But like I said, that was then. This is now. Cap’n Jack’s is gone from the waterfront of Downtown Disney (or whatever they’re calling it these days). And just as gone is the Disney Dining Plan that we knew then.
The biggest change is what is included on the plan. When it was first offered, there was only one, the basic dining plan, which included one quick service meal, one table service meal, and one snack per person per day. You had the flexibility to choose how to use these, so that if we wanted to save all our table services meals for one day, while running around the parks and just using quick service the other days, that was fine. In fact, we usually ended up saving all our snack credits to the end, and using them to buys some Mickey Mouse shaped Rice Krispie treats for the folks back home.
Location, Location, Location
The credits could be used pretty much anywhere, and most meals we were interested in only took one credit. So that steak dinner at Le Cellier only cost us one table service credit each. Same for what was then considered the brass ring of dining experiences, at least for kids. Yes, I’m talking about breakfast in Cinderella’s castle, where we chatted up with Belle, took pictures with the Fairy Godmother, and even snagged that elusive Little Mermaid autograph while eating as much stuffed French toast our hearts desired – all for one table service credit. (The first time around, we were so gleeful about this experience we went back to the castle for lunch!)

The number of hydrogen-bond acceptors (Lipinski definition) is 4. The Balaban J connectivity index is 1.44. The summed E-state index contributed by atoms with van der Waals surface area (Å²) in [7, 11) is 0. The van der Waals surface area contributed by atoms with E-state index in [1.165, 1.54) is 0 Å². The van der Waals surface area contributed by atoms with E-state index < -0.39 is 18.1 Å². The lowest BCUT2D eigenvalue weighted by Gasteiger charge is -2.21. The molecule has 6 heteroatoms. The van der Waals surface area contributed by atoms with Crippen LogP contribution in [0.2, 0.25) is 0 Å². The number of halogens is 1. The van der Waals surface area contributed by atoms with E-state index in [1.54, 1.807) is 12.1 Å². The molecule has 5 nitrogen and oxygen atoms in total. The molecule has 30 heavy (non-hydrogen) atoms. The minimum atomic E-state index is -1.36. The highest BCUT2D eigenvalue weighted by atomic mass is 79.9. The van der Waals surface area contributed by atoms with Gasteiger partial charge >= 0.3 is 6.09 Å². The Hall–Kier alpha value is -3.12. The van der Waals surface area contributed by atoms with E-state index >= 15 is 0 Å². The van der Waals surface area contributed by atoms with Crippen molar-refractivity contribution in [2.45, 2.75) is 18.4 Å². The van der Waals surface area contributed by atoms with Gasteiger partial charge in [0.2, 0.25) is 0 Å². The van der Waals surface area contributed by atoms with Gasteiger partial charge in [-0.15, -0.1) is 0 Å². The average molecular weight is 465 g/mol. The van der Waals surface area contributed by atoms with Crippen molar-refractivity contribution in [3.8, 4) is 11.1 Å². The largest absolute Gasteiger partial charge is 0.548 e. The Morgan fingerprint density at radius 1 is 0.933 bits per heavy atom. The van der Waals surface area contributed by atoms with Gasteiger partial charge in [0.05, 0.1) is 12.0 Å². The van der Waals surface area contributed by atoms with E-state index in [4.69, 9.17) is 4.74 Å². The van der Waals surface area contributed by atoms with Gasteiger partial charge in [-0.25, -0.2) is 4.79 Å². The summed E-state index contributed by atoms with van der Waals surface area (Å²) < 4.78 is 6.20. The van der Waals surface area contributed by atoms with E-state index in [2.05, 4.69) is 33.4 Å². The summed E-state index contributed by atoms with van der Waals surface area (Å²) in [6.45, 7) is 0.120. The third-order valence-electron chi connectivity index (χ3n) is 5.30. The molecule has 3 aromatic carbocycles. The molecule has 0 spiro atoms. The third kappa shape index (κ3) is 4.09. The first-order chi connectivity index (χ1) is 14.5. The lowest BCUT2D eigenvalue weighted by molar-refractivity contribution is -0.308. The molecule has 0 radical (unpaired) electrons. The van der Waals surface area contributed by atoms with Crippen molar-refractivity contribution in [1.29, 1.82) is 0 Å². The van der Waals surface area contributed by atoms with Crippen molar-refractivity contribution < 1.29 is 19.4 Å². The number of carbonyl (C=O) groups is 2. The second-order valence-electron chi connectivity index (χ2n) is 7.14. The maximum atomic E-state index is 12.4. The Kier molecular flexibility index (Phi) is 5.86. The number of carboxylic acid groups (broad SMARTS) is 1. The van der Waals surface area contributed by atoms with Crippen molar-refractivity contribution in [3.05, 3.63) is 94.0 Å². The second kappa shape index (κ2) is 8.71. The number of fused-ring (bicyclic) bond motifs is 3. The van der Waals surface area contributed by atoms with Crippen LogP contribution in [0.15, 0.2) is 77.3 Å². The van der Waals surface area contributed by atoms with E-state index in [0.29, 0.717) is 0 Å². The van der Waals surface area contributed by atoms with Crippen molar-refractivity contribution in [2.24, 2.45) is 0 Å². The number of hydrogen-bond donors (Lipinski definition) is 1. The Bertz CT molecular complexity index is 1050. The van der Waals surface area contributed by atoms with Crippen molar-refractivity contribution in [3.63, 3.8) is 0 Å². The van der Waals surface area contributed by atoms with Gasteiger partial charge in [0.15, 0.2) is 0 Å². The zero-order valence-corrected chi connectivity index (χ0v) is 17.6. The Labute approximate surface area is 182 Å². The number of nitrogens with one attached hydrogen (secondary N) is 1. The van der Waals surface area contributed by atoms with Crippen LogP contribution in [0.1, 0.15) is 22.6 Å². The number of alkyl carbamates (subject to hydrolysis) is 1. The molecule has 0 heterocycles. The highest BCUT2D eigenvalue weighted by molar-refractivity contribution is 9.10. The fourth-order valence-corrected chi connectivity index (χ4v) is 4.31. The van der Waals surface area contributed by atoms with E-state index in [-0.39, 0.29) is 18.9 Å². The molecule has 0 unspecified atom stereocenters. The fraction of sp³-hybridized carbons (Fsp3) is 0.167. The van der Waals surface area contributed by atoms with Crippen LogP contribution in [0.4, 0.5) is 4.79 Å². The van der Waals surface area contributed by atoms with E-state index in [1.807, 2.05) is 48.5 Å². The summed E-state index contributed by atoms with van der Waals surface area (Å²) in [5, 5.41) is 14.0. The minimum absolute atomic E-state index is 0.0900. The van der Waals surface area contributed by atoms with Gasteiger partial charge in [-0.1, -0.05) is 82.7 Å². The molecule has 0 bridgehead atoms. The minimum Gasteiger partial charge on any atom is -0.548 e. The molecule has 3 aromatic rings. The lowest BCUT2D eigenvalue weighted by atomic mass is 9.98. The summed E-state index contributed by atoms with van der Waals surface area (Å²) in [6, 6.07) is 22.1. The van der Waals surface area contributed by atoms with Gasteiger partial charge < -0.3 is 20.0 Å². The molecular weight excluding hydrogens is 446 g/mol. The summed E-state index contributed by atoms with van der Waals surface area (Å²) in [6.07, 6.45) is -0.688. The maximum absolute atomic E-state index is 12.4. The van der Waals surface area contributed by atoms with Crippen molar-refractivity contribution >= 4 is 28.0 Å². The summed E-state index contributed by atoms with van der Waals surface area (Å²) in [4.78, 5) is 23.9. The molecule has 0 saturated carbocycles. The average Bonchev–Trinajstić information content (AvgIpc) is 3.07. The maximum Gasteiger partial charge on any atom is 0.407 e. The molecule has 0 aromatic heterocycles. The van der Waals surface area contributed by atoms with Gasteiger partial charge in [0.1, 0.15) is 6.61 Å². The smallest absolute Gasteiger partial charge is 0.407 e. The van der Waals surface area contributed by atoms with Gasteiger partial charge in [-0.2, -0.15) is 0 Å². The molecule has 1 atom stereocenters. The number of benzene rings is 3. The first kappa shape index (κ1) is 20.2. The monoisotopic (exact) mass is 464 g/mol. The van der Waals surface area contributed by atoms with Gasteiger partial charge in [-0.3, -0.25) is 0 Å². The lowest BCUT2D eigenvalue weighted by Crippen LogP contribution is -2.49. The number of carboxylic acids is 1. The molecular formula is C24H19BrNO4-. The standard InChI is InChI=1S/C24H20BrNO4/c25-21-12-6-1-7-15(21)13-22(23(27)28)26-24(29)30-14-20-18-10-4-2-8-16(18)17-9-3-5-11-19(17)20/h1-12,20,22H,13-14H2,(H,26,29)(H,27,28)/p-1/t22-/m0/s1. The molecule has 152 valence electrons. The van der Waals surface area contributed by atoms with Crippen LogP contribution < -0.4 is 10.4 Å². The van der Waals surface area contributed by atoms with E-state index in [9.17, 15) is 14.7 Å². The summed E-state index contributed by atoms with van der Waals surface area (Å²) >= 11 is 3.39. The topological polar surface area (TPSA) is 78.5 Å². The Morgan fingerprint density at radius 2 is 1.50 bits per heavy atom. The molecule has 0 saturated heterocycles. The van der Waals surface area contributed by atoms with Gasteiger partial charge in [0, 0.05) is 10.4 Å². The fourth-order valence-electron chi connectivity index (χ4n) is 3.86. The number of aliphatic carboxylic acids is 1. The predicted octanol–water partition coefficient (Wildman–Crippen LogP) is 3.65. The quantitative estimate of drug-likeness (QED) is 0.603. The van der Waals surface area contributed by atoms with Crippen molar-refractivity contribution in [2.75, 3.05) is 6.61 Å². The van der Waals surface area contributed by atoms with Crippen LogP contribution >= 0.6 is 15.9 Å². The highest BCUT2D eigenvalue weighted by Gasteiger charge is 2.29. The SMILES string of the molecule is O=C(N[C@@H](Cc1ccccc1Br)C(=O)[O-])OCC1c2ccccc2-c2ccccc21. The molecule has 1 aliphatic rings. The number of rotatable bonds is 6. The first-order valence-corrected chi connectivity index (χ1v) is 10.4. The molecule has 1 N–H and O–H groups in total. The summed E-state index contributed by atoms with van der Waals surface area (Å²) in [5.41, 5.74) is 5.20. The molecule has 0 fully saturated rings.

These days, though, Disney has caught on to what dining experiences are “desirable” – and they’ve placed a premium on them. So if you want to eat in the castle now, it will cost each member of your party two table service credits. Ditto Le Cellier and the Hollywood Brown Derby, which started out as single credit experiences but are now considered “signature” dining choices (which cost two credits).
What’s In, What’s Out
Back in the day, the Disney Dining Plan provided each person with almost an embarrassment of food – especially if you include kids who will only pick at a salad, but must be counted as Adults due to Disney’s age restrictions. Originally, for each table service credit, you were eligible for an appetizer, an entrée, a dessert and a drink – and your gratuity was included. On the program as it is now, you are entitled to an entrée, a dessert and a non-alcoholic drink, and the tip is not included in most locations. Gone are the
appetizer and tip – and with them, a lot of the value we received from the plan.